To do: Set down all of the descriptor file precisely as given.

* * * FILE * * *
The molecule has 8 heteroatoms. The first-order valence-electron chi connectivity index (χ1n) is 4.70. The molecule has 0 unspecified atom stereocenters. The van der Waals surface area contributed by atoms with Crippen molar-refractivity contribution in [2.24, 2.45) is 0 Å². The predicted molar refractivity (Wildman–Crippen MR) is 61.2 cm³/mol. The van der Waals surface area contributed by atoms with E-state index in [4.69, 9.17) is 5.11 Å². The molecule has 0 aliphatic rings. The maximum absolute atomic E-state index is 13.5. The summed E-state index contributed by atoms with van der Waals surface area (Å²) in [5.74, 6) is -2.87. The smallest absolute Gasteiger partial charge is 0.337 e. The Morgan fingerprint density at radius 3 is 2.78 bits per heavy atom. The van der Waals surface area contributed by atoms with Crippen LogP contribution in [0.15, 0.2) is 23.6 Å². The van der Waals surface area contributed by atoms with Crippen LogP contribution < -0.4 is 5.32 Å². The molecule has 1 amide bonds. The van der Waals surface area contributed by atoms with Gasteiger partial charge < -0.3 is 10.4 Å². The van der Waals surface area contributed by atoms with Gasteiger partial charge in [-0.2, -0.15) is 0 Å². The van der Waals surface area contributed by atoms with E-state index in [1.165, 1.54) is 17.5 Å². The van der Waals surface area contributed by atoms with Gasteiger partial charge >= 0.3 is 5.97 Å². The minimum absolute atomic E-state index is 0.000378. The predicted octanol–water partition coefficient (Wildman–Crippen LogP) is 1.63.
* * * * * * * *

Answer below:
The molecule has 8 heteroatoms. The first-order valence-electron chi connectivity index (χ1n) is 4.70. The molecule has 0 unspecified atom stereocenters. The van der Waals surface area contributed by atoms with Crippen molar-refractivity contribution in [2.24, 2.45) is 0 Å². The predicted molar refractivity (Wildman–Crippen MR) is 61.2 cm³/mol. The van der Waals surface area contributed by atoms with E-state index in [4.69, 9.17) is 5.11 Å². The molecule has 0 aliphatic rings. The maximum absolute atomic E-state index is 13.5. The summed E-state index contributed by atoms with van der Waals surface area (Å²) in [5.74, 6) is -2.87. The smallest absolute Gasteiger partial charge is 0.337 e. The Morgan fingerprint density at radius 3 is 2.78 bits per heavy atom. The van der Waals surface area contributed by atoms with Crippen LogP contribution in [0.15, 0.2) is 23.6 Å². The van der Waals surface area contributed by atoms with Crippen LogP contribution < -0.4 is 5.32 Å². The molecule has 1 amide bonds. The van der Waals surface area contributed by atoms with Gasteiger partial charge < -0.3 is 10.4 Å². The van der Waals surface area contributed by atoms with Gasteiger partial charge in [-0.2, -0.15) is 0 Å². The van der Waals surface area contributed by atoms with E-state index in [1.165, 1.54) is 17.5 Å². The van der Waals surface area contributed by atoms with Gasteiger partial charge >= 0.3 is 5.97 Å². The minimum absolute atomic E-state index is 0.000378. The predicted octanol–water partition coefficient (Wildman–Crippen LogP) is 1.63.